To activate automatic handshaking, all you need do is set the chosen protocol’s Interrupt Enable flag on the receiving processor. For protocol A, the line of assembler-code is: bset IEC8,#MSIAIE. The interrupt causes a jump to an interrupt service routine (ISR) which reads the protocol A mailboxes. The interrupt is generated by a successful handshaking exchange triggered when the transmitting processor writes data to the protocol A mailbox MSI1MBX7D, in the case of M2S, or protocol B mailbox SI1MBX15D, in the case of S2M. So, when sending data via a group of mailboxes, the protocol box, in this case MSI1MBX7D, must be written to last, as that action triggers the handshake process with the receiver. (Fig.2)
One situation the automatic system can’t cope with is when the receiver hasn’t read its mailboxes by the time the transmitter sends more data. In other words, data can be lost. To prevent this, the processors have data transfer status registers, MSI1MBXS (Master) and SI1MBXS (Slave) with new mailbox data available flag bits for each protocol – DTRDYA to H. Physically, it’s a single read-only register, where a flag bit is set by a write to a protocol mailbox by the transmitter, and cleared by a read from the corresponding receiver mailbox. For the configuration shown in Fig.1, a write to mailbox MSI1MBX7D sets DTRDYA in MSI1MBXS and SI1MBXS as well as starting the handshake process. Now both transmitter and receiver software can read this flag. To the transmitter, it means that the receiver has not (yet) read the last data that was sent. The first two lines of both the Master and Slave’s transmit routines, MTRSND and SLVSND, pause operation if the previous flag has not been cleared by the receiver.
Code 1. MSI Master software subroutines: Auto-handshaking (interrupt) version. MTRSND is for transmission, MTRREC for reception. Slave subroutines SLVSND and SLVREC are identical except for the register names and swapped protocol references.
Software data transfer (Polling)
Automatic handshaking based on the use of interrupts works very well in applications without rigid timing requirements. Unfortunately, most embedded real-time systems operate with regular, accurately timed acquisition of data. The ‘advantage’ of unrestrained interrupt operation is that an urgent event can force a processor to run an interrupt service routine whenever it likes. That’s incompatible with a need for rigid timing. If you examine the flow chart (Fig.2) and corresponding code (Code 1), it should be obvious that I’ve ensured the MSI Interrupt Enable is only set in the receiver code itself – that is when the receiving processor’s app is ready to receive new data from the other processor. It means that the transmitter is stalled because its interrupt request is not acknowledged until the receiver subroutine executes. To some extent, this renders the use of an interrupt somewhat pointless, but it does eliminate the timing problem while allowing the fast on-chip hardware handshaking to be used. It is possible to drive the handshaking in full ‘manual’ mode however, and I’ve supplied example code in Code 2, together with an explanatory flowchart (Fig.3).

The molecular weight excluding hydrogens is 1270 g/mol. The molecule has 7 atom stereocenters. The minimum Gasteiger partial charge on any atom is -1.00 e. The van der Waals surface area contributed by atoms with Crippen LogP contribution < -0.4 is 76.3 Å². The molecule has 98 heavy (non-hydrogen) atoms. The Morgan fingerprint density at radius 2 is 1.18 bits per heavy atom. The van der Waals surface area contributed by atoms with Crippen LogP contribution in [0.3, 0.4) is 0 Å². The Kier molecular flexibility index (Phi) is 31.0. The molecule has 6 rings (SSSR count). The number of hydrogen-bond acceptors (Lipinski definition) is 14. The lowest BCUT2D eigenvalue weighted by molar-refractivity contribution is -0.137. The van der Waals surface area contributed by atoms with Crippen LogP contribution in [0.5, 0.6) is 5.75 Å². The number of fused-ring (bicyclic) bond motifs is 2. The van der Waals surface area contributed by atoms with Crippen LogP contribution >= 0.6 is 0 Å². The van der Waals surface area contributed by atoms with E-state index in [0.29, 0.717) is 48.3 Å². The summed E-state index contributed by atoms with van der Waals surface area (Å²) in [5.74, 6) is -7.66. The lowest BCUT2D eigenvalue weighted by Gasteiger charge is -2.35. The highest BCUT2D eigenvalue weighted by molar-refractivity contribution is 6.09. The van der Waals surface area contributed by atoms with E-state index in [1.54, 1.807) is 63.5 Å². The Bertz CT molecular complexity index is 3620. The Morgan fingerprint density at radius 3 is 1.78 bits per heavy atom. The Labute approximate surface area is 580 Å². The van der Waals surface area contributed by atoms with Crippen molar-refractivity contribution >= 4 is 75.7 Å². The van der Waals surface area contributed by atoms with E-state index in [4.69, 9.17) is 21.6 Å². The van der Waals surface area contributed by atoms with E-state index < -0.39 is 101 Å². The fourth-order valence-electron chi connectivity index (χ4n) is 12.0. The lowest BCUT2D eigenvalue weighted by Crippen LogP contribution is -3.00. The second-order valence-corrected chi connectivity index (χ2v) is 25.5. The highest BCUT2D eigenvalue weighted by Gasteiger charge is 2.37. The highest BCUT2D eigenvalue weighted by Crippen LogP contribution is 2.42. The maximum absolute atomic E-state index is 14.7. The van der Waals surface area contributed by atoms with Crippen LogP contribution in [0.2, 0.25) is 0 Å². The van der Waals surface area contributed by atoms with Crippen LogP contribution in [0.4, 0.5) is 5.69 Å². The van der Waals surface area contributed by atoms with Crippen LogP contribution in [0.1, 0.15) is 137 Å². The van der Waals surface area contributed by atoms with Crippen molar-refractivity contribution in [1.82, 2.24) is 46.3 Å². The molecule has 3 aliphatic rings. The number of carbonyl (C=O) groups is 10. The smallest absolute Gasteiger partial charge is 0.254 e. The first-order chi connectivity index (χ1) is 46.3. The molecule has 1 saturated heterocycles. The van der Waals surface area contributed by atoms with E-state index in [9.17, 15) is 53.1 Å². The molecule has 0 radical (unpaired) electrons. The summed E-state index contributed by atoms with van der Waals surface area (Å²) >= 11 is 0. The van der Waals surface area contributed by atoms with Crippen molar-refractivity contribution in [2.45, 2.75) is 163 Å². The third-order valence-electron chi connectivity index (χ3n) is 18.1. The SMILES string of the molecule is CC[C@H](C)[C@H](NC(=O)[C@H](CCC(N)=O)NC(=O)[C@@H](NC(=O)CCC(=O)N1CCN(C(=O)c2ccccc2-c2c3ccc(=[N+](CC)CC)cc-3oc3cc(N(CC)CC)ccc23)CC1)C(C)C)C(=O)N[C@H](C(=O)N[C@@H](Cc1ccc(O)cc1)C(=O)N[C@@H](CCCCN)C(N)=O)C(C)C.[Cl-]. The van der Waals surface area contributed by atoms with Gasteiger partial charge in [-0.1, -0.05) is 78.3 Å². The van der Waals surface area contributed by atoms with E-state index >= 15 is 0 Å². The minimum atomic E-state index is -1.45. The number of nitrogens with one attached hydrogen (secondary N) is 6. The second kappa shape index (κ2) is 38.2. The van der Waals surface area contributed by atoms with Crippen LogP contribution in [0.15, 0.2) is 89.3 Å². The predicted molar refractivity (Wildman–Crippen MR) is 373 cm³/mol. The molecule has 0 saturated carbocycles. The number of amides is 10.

Code 2. MSI Master software subroutines: Soft-handshaking (polling) version. MTRSND is for transmission, MTRREC for reception. Slave subroutines SLVSND and SLVREC are identical except for the register names and swapped protocol references.
New Words for FORTHdsPIC
I decided to use the limited interrupt system described above for my embedded FORTH system and created two new words MSND and MREC. The code for these differs from the Code 1 example in three ways:
- MSND assumes that eight data items have been pushed onto the parameter stack.
- MREC exits with eight received items on the stack.
- The subroutine ‘return’ codes are replaced by the Forth link statement ‘bra NEXT’.
It must be remembered that Slave apps are written in dsPIC assembler code and will include the Slave equivalent of the subroutines shown in Code 1. This is not the end of the story though, because Microchip have included FIFO buffer operation and even DMA transfer on this chip for really efficient working. A project for the future, perhaps.
Master and Slave test programs for both handshaking versions are available in the Downloads section, as is the FORTHdsPIC code for MSND and MREC.
Microchip dsPIC33CH MSI manual: Master Slave Interface (MSI) Module